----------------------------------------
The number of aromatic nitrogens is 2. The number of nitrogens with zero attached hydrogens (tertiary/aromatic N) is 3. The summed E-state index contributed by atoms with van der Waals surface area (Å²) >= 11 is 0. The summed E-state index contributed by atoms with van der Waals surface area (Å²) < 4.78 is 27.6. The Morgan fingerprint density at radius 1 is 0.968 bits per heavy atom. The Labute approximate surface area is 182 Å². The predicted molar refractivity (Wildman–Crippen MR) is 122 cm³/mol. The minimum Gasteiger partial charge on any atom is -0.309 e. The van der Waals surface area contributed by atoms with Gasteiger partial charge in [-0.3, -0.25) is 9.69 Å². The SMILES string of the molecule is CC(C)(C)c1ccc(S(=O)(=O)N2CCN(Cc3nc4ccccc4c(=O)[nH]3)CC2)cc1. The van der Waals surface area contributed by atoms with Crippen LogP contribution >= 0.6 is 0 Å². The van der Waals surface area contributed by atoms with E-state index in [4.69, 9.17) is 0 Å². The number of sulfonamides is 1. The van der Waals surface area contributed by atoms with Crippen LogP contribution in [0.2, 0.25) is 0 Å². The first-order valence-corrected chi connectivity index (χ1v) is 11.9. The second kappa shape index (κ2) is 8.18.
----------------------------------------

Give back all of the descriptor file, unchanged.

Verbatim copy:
The number of aromatic nitrogens is 2. The number of nitrogens with zero attached hydrogens (tertiary/aromatic N) is 3. The summed E-state index contributed by atoms with van der Waals surface area (Å²) >= 11 is 0. The summed E-state index contributed by atoms with van der Waals surface area (Å²) < 4.78 is 27.6. The Morgan fingerprint density at radius 1 is 0.968 bits per heavy atom. The Labute approximate surface area is 182 Å². The predicted molar refractivity (Wildman–Crippen MR) is 122 cm³/mol. The minimum Gasteiger partial charge on any atom is -0.309 e. The van der Waals surface area contributed by atoms with Gasteiger partial charge in [-0.3, -0.25) is 9.69 Å². The SMILES string of the molecule is CC(C)(C)c1ccc(S(=O)(=O)N2CCN(Cc3nc4ccccc4c(=O)[nH]3)CC2)cc1. The van der Waals surface area contributed by atoms with Crippen LogP contribution >= 0.6 is 0 Å². The van der Waals surface area contributed by atoms with E-state index in [4.69, 9.17) is 0 Å². The number of sulfonamides is 1. The van der Waals surface area contributed by atoms with Crippen LogP contribution in [0.2, 0.25) is 0 Å². The first-order valence-corrected chi connectivity index (χ1v) is 11.9. The second kappa shape index (κ2) is 8.18.